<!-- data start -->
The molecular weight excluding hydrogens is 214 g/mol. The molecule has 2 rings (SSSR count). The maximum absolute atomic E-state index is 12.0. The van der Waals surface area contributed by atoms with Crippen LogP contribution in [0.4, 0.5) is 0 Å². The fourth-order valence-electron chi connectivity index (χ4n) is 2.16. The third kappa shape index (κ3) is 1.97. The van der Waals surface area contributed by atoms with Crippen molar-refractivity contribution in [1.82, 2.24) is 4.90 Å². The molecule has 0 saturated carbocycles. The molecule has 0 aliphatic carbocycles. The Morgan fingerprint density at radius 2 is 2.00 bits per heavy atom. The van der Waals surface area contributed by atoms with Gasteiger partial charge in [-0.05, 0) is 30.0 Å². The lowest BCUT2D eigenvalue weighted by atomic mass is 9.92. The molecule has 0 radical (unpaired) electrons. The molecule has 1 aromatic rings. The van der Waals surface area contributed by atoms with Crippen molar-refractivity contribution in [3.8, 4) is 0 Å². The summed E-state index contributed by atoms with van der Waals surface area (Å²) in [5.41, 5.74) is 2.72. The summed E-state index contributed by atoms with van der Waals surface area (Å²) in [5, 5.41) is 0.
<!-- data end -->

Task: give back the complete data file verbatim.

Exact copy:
The molecular weight excluding hydrogens is 214 g/mol. The molecule has 2 rings (SSSR count). The maximum absolute atomic E-state index is 12.0. The van der Waals surface area contributed by atoms with Crippen LogP contribution in [0.4, 0.5) is 0 Å². The fourth-order valence-electron chi connectivity index (χ4n) is 2.16. The third kappa shape index (κ3) is 1.97. The van der Waals surface area contributed by atoms with Crippen molar-refractivity contribution in [1.82, 2.24) is 4.90 Å². The molecule has 0 saturated carbocycles. The molecule has 0 aliphatic carbocycles. The Morgan fingerprint density at radius 2 is 2.00 bits per heavy atom. The van der Waals surface area contributed by atoms with Gasteiger partial charge in [-0.05, 0) is 30.0 Å². The lowest BCUT2D eigenvalue weighted by atomic mass is 9.92. The molecule has 0 radical (unpaired) electrons. The molecule has 1 aromatic rings. The van der Waals surface area contributed by atoms with Crippen molar-refractivity contribution in [3.8, 4) is 0 Å². The summed E-state index contributed by atoms with van der Waals surface area (Å²) in [5.41, 5.74) is 2.72. The summed E-state index contributed by atoms with van der Waals surface area (Å²) in [5, 5.41) is 0.